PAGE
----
LA-based photographer Robert LeBlanc is known for documenting the lives of communities on the fringes of American society in photographic projects that usually take years, as he gains the trust of its members as is allowed to portray them at close distance. Since the publication of his first book, Unlawful Conduct, in 2016, his work has been increasingly on demand, leading to collaborations with mainstream firms and large companies, while also developing his own projects with funding that also comes from launching NFT drops and building a community of collectors around his work.
Fahey-Klein gallery is hosting an exhibition of Robert LeBlanc’s latest project, Gloryland, which is also available as an NFT drop on SuperRare and an artcast curated by Nicholas Fahey on Niio.
You have mentioned skateboarding as the reason why you got into photography. How would you say this experience contributed to shaping the photographer you are today?
I have always said skateboarding saved my life. I grew up in rural Montana, where I had no access to much art or culture, so as a youngster, I would see the world and experience art and culture through the pages of skateboard magazines and skate videos. Then, I started to use a camera when I would go out and skateboard with my friends and document what I would see in the streets when we would be out late skating around. I look back at those times and realize it was my “schooling” on how to navigate the streets, and that really helped develop the skills that honed my ability to access worlds I wouldn’t have normally seen. I firmly believe that skating gave me all the tools I needed to do what I do today.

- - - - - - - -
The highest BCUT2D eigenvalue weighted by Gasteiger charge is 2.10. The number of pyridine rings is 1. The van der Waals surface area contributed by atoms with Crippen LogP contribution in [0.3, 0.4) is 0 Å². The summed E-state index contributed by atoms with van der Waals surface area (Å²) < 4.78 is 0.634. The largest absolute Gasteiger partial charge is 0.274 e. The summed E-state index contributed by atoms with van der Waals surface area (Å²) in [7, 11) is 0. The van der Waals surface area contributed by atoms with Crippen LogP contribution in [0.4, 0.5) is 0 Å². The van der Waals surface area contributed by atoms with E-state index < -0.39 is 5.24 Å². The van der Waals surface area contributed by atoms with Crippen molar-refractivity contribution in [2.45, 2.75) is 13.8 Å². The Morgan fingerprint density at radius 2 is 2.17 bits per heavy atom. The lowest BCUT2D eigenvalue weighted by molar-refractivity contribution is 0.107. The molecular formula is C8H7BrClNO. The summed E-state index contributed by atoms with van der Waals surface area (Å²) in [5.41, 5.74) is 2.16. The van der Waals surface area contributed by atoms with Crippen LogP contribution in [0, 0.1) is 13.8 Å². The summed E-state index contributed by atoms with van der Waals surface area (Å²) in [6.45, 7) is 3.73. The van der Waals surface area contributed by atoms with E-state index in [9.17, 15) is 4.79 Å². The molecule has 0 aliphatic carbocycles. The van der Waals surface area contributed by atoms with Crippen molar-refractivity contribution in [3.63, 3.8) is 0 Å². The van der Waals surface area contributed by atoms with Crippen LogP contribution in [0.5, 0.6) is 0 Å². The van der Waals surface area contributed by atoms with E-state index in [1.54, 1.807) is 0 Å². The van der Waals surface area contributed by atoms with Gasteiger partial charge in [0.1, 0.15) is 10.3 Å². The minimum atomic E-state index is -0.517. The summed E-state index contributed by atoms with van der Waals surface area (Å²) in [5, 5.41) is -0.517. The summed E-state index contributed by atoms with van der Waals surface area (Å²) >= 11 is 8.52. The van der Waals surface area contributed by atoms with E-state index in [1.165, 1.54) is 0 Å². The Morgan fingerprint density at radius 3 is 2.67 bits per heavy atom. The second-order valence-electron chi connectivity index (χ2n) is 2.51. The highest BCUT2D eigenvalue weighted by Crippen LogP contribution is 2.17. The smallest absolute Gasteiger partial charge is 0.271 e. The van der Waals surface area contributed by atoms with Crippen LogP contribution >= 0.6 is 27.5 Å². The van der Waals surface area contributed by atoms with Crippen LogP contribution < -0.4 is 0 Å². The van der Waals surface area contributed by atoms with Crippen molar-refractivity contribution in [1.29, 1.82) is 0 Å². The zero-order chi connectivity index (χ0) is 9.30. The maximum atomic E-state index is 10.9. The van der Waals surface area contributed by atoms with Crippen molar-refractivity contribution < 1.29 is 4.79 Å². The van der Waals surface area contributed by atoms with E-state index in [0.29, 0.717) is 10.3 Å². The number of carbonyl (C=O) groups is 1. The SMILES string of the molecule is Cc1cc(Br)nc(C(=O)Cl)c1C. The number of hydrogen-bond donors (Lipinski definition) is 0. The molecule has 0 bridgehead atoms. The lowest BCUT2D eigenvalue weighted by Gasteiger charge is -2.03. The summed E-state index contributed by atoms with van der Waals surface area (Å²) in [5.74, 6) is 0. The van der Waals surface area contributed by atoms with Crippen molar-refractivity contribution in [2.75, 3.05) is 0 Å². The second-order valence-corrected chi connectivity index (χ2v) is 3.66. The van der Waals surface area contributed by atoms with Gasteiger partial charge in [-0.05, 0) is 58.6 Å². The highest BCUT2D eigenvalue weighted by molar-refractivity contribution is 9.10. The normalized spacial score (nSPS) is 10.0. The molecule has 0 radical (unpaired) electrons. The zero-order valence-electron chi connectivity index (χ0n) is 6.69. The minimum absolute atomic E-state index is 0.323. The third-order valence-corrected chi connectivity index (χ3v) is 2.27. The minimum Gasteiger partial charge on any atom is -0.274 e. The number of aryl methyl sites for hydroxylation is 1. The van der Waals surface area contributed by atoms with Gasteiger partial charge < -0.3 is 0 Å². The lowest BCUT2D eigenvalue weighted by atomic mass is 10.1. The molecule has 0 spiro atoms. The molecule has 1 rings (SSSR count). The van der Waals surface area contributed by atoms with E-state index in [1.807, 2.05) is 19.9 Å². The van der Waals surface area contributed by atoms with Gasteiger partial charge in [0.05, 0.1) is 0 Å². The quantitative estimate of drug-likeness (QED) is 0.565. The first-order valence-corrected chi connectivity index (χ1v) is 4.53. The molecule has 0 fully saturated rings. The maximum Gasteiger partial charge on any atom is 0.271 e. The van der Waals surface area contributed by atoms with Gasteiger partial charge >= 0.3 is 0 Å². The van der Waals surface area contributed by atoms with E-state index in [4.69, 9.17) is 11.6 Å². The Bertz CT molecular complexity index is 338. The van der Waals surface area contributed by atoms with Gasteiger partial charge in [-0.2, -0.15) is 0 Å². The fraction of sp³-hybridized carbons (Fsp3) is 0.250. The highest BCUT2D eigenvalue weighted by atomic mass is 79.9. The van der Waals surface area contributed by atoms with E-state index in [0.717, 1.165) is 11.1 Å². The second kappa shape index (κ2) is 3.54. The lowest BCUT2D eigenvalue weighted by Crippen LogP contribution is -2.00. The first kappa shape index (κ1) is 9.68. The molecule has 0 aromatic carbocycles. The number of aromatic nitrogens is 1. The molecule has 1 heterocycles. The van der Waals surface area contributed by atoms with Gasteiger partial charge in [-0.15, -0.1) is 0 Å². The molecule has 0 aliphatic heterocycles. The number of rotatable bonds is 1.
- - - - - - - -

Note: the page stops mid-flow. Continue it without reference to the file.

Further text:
Your photography projects span several years. What is the process of developing these projects? Do you work on several projects simultaneously? Do the experiences in one project lead to another?
When working on long-term projects, it is a slow burn. You have to gain trust and spend a lot of time with whom I’m photographing to really get to the good stuff. Eventually, the subject’s walls slowly go down, and that’s when you get the opportunity to witness the real magic. I work on several projects at once, and sometimes one project will open the door to another project. You never know when the right opportunity will present itself, and you have to be ready for that; sometimes, you get one shot to gain that trust or access, and being prepared for those opportunities is a must.
In your projects, you use different types of cameras. What do each of them bring to the final output? Is the choice of camera driven by a specific type of image you want to create, do other factors affect this decision?